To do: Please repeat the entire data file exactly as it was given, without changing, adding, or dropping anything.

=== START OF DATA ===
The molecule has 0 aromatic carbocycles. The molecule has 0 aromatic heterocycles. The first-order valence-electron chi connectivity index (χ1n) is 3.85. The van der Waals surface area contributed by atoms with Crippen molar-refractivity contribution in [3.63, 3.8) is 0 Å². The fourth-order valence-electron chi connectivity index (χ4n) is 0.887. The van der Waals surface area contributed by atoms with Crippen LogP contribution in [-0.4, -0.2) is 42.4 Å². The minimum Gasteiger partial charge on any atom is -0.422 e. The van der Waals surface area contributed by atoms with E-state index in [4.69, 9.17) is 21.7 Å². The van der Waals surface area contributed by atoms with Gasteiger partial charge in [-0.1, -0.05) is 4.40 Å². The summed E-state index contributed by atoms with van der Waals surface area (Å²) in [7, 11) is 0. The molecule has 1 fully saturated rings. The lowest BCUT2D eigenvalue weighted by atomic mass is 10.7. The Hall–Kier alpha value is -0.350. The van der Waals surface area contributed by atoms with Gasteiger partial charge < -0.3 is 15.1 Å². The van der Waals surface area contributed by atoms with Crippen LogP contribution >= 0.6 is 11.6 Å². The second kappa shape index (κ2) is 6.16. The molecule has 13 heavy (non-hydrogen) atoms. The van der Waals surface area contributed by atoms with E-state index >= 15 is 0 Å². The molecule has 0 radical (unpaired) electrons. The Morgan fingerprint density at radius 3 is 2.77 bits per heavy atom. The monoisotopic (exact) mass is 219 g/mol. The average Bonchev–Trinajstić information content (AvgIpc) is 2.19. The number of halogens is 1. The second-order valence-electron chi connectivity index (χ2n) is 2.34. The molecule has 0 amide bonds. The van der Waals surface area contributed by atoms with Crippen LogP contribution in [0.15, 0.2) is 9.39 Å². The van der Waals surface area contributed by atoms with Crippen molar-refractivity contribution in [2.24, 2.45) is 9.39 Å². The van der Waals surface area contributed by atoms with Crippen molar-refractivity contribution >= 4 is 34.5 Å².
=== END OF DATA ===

The molecule has 0 aromatic carbocycles. The molecule has 0 aromatic heterocycles. The first-order valence-electron chi connectivity index (χ1n) is 3.85. The van der Waals surface area contributed by atoms with Crippen molar-refractivity contribution in [3.63, 3.8) is 0 Å². The fourth-order valence-electron chi connectivity index (χ4n) is 0.887. The van der Waals surface area contributed by atoms with Crippen LogP contribution in [-0.4, -0.2) is 42.4 Å². The minimum Gasteiger partial charge on any atom is -0.422 e. The van der Waals surface area contributed by atoms with E-state index in [4.69, 9.17) is 21.7 Å². The van der Waals surface area contributed by atoms with Gasteiger partial charge in [-0.1, -0.05) is 4.40 Å². The summed E-state index contributed by atoms with van der Waals surface area (Å²) in [7, 11) is 0. The molecule has 1 fully saturated rings. The lowest BCUT2D eigenvalue weighted by atomic mass is 10.7. The Hall–Kier alpha value is -0.350. The van der Waals surface area contributed by atoms with Gasteiger partial charge < -0.3 is 15.1 Å². The van der Waals surface area contributed by atoms with Crippen LogP contribution >= 0.6 is 11.6 Å². The second kappa shape index (κ2) is 6.16. The molecule has 13 heavy (non-hydrogen) atoms. The van der Waals surface area contributed by atoms with E-state index >= 15 is 0 Å². The molecule has 0 radical (unpaired) electrons. The Morgan fingerprint density at radius 3 is 2.77 bits per heavy atom. The monoisotopic (exact) mass is 219 g/mol. The average Bonchev–Trinajstić information content (AvgIpc) is 2.19. The number of halogens is 1. The second-order valence-electron chi connectivity index (χ2n) is 2.34. The molecule has 0 amide bonds. The van der Waals surface area contributed by atoms with Crippen LogP contribution in [0.15, 0.2) is 9.39 Å². The van der Waals surface area contributed by atoms with Crippen molar-refractivity contribution in [2.24, 2.45) is 9.39 Å². The van der Waals surface area contributed by atoms with Crippen molar-refractivity contribution >= 4 is 34.5 Å².